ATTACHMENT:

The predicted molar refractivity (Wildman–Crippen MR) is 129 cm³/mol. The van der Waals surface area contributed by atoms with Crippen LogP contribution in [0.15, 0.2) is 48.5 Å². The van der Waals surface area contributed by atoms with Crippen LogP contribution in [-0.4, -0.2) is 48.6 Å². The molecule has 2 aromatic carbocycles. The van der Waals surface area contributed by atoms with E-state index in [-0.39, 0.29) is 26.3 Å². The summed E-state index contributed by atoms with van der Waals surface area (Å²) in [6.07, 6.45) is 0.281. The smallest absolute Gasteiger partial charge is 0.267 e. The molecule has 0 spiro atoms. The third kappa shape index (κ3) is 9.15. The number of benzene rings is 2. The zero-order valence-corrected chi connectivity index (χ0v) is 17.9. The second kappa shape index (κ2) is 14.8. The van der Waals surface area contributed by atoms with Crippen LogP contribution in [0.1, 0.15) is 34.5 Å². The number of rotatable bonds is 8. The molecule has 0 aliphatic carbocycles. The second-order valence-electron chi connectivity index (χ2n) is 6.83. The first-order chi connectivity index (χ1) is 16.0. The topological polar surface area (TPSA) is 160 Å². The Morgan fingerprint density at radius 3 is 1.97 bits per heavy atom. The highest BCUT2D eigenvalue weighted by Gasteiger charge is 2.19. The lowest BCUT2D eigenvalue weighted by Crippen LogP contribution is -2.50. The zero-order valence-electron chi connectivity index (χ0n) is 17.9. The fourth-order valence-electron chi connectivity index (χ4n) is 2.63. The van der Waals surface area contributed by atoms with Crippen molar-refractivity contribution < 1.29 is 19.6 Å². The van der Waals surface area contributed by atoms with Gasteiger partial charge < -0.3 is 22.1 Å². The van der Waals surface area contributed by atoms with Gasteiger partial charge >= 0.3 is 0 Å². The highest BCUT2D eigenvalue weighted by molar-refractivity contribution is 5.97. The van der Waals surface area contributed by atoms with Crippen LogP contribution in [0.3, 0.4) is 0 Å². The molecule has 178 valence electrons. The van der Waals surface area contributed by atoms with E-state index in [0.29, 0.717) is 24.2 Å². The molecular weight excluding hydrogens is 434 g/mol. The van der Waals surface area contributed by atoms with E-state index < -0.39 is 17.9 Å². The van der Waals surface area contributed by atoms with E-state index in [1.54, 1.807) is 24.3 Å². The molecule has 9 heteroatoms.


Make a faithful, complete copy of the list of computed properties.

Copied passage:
The predicted molar refractivity (Wildman–Crippen MR) is 129 cm³/mol. The van der Waals surface area contributed by atoms with Crippen LogP contribution in [0.15, 0.2) is 48.5 Å². The van der Waals surface area contributed by atoms with Crippen LogP contribution in [-0.4, -0.2) is 48.6 Å². The molecule has 2 aromatic carbocycles. The van der Waals surface area contributed by atoms with E-state index in [-0.39, 0.29) is 26.3 Å². The summed E-state index contributed by atoms with van der Waals surface area (Å²) in [6.07, 6.45) is 0.281. The smallest absolute Gasteiger partial charge is 0.267 e. The molecule has 0 spiro atoms. The third kappa shape index (κ3) is 9.15. The number of benzene rings is 2. The zero-order valence-corrected chi connectivity index (χ0v) is 17.9. The second kappa shape index (κ2) is 14.8. The van der Waals surface area contributed by atoms with Crippen LogP contribution in [0.1, 0.15) is 34.5 Å². The number of rotatable bonds is 8. The molecule has 0 aliphatic carbocycles. The second-order valence-electron chi connectivity index (χ2n) is 6.83. The first-order chi connectivity index (χ1) is 16.0. The topological polar surface area (TPSA) is 160 Å². The Morgan fingerprint density at radius 3 is 1.97 bits per heavy atom. The highest BCUT2D eigenvalue weighted by Gasteiger charge is 2.19. The lowest BCUT2D eigenvalue weighted by Crippen LogP contribution is -2.50. The zero-order valence-electron chi connectivity index (χ0n) is 17.9. The fourth-order valence-electron chi connectivity index (χ4n) is 2.63. The van der Waals surface area contributed by atoms with Crippen molar-refractivity contribution < 1.29 is 19.6 Å². The van der Waals surface area contributed by atoms with Gasteiger partial charge < -0.3 is 22.1 Å². The van der Waals surface area contributed by atoms with Gasteiger partial charge >= 0.3 is 0 Å². The highest BCUT2D eigenvalue weighted by molar-refractivity contribution is 5.97. The van der Waals surface area contributed by atoms with Crippen LogP contribution in [0.3, 0.4) is 0 Å². The molecule has 178 valence electrons. The van der Waals surface area contributed by atoms with E-state index in [0.29, 0.717) is 24.2 Å². The molecular weight excluding hydrogens is 434 g/mol. The van der Waals surface area contributed by atoms with E-state index < -0.39 is 17.9 Å². The van der Waals surface area contributed by atoms with E-state index in [1.54, 1.807) is 24.3 Å². The molecule has 9 heteroatoms.